Articles for "Mars"

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Space | 10. August 2020 | posted by Tilman Spohn

Mars InSight mission: The Mole is 'in' and the ‘finishing touches’ are ‘in sight’

Image: NASA/JPL-Caltech
The Mole in the pit after the Free Mole Test in June. The image, acquired on Sol 577, shows the Mole almost completely covered with sand. It also shows the footprint of the scoop in front of the Mole on the near side and interesting overhangs and layers in the duricrust on the far side. The overhang does not necessarily define the thickness of the duricrust but may indicate layering in the latter. The overhang has regular spaced cracks that are astoundingly wide. The horizon above the cracked crust may indicate the bottom of a near surface sand layer.

Since February 2019, the scientific director of DLR's HP3 instrument, Tilman Spohn, has been providing us with the latest news about the InSight mission in the DLR blog and regularly explains the current situation of the heat probe HP3, which we affectionately refer to as the Mars 'Mole'. read more

Space | 07. July 2020 | posted by Tilman Spohn

The InSight mission logbook (February 2019 - July 2020)

HP3
Credit: DLR (CC-BY 3.0)
You can find more graphics explaining the instruments of the InSight mission on flickr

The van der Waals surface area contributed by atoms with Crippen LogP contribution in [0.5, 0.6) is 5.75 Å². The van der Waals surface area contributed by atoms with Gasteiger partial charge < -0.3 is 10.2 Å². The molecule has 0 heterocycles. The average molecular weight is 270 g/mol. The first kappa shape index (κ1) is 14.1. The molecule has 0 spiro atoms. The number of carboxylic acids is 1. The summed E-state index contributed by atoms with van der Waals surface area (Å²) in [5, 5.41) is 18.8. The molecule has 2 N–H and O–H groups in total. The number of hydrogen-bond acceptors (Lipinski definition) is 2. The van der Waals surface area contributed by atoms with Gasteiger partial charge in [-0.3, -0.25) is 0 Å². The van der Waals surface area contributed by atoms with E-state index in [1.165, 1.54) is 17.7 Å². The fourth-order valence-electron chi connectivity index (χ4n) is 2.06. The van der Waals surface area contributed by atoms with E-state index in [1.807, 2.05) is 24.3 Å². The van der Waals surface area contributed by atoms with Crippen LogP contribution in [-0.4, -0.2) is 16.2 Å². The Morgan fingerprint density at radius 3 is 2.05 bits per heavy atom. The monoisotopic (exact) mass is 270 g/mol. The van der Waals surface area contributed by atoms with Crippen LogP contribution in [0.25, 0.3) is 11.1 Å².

In his logbook, Instrument Lead Tilman Spohn who is back in Berlin since April and communicating with JPL via the web, gives us the latest updates regarding the InSight mission and our HP3 instrument - the 'Mole' - which will hammer into the Martian surface. read more

Space | 25. February 2015 | posted by Ulrich Köhler

Could water molecules from Mars come to Earth?

Marsatmosphäre
Credit: ESA/DLR/FU Berlin, CC BY-SA 3.0 IGO
The HRSC camera on board the Mars Express acquired this image of the Martian horizon primarily because it provides a clear view of the atmospheric structure enveloping the planet. A clear separation between the lower, denser atmosphere and the stratosphere is visible.

The High Resolution Stereo Camera (HRSC) on board ESA's Mars Express orbiter has been delivering high-resolution images from the surface of Mars since January 2004 – in colour and 3-D. A monthly selection of these images is published on the dedicated page that covers the Mars Express mission. Quite often, we receive questions about these images and the geological peculiarities they reveal. Other questions are simply about Mars in general. In this blog post, Ulrich Köhler from the DLR Institute of Planetary Research provides an answer to a particularly interesting question. read more

Space | 09. April 2014

Mission HI-SEAS: 'Life on Mars'

Lucie Poulet said goodbye to the outside world for four months; the scientist from the German Aerospace Center DLR is a crewmember in the Mars simulation run by the University of Hawaii at Manoa. Among other things, the 28-year-old scientist will use the second mission within the Hawaii Space Exploration Analogue and Simulation (HI-SEAS) programme to study the influence that light of different wavelengths has on plants. But she will also be the subject of intense observation – the University of Hawaii is using the habitat to examine how the six participants behave and work together during the months of isolation. In this blog she tells about her ‘life on Mars’. read more